It turns out that in Hobart from at least 1875 to the 1960s shell necklaces that are virtually indistinguishable, for all intentions purposes, from some Aboriginal shell necklaces, were in fact made commercially – and by by non-Aboriginal makers. It also turns out that they were known as “Hobart Necklaces”. It seems that they were popular ‘Tasmanian souvenirs’ in the later part of the 19th C and right up until the 1960s it seems.

The shells that were used in the Hobart Necklaces for the most part were a group of shells generally known as ‘rainbow kelp shells’ and shells that the contemporary Aboriginal necklace makers call maireenershells – “maireener” being the Tasmanian Aboriginal word for these shells and sometimes the necklaces made from them.

Interestingly, the word maireener has won currency on eBAY and it has been increasingly used to assert a kind of Tasmanian authenticity, and sometimes Aboriginal authenticity, for necklaces made with these shells.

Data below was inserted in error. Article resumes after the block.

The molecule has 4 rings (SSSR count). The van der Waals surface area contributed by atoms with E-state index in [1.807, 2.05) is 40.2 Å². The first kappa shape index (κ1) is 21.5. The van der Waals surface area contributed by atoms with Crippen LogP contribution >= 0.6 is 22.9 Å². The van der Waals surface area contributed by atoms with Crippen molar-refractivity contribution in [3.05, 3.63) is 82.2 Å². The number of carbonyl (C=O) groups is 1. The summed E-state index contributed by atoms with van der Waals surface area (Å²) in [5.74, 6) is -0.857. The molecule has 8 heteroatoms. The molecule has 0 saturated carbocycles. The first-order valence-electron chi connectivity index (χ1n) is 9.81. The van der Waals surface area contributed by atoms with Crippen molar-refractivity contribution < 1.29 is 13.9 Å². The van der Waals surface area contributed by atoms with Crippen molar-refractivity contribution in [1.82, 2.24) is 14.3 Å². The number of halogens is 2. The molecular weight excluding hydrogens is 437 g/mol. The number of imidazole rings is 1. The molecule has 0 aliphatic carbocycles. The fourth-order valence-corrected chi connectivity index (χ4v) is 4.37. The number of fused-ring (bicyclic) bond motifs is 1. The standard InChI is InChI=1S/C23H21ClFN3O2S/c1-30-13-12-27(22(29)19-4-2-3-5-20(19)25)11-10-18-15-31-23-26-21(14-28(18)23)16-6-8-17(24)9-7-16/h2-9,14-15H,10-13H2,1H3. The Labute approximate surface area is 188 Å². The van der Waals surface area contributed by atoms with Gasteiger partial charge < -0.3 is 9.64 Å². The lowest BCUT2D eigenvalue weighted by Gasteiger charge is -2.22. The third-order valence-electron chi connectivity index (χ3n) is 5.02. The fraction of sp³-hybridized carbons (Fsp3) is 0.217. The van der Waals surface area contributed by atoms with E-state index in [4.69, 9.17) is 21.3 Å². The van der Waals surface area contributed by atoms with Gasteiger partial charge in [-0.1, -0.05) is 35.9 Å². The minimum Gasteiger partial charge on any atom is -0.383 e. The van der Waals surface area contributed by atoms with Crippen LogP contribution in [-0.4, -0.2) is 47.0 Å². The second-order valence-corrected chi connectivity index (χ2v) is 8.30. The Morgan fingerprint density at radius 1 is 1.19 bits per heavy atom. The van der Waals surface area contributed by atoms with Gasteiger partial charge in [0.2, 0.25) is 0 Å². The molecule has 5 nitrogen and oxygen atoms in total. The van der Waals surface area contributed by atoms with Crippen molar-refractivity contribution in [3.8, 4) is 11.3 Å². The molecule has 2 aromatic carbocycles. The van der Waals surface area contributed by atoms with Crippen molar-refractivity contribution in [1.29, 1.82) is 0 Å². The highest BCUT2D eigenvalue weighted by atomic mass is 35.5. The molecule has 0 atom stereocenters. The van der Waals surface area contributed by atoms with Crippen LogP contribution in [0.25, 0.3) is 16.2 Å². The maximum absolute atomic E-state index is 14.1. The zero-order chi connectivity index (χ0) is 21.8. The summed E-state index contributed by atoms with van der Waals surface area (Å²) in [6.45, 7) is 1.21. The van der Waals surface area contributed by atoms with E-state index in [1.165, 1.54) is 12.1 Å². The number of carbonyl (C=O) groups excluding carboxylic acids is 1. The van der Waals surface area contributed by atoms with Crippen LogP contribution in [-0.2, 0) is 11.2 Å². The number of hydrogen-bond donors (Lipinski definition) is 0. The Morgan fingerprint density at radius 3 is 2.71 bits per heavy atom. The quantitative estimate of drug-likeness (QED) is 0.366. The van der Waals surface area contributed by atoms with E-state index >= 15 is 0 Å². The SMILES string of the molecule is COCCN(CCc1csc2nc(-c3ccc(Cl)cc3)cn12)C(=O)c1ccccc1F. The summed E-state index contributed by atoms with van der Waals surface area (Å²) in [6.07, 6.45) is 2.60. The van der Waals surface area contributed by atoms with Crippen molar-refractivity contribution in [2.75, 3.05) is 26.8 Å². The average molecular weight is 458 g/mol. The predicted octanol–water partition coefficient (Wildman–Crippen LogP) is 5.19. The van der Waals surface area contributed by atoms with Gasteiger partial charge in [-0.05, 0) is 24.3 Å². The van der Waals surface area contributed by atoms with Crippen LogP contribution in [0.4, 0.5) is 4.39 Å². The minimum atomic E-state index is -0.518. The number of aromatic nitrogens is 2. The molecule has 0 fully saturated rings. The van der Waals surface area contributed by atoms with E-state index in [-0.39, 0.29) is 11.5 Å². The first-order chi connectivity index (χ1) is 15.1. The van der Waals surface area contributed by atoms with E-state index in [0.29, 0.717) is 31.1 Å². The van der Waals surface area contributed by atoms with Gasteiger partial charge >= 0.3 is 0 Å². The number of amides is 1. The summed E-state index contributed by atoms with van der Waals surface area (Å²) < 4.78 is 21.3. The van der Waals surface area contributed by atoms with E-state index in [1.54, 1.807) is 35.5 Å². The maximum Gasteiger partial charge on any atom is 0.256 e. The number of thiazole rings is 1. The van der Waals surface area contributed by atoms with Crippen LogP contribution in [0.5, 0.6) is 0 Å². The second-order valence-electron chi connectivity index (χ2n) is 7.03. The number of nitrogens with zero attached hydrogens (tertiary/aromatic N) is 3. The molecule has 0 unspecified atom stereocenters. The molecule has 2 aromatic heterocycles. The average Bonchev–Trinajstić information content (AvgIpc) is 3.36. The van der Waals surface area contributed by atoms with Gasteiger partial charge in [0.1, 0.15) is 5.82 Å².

By 1908 it seems that the ‘Hobart Necklace Industry’ had grown to be quite large as demonstrated by the advertising and articles appearing in Hobart’s newspapers. One particular story that year seems to provide a starting point for beginning to visualise the scale of this “industry.” The story told of the theft of 100 dozen shell necklaces from the Hobart Wharf. The necklaces were destined for Sydney – and possibly for export beyond. There were two trials that year for the same offense. The first produced a hung jury and the second a conviction.
At the second trial three dealers in necklaces, furs and taxidermy attested to the fact that the stolen necklaces were those of another dealer who claimed that they were stolen from him. This was sufficient to see the thief convicted. It is hard to imagine how such a felon could expect to sell his spoils unnoticed in a town with less than 40,000 people or on an island such as Tasmania with a population of something less than 200,000. However, thieves have forever been careless about such details.
It seems that these necklaces had currency as a kind of local Tasmanian fashion item that asserted ‘Tasmanian-ness’ and as a souvenir – or Trophy of Empire. It also seems that they were in demand far beyond Tasmania – the mainland states, the UK, the USA and Hawaii in particular.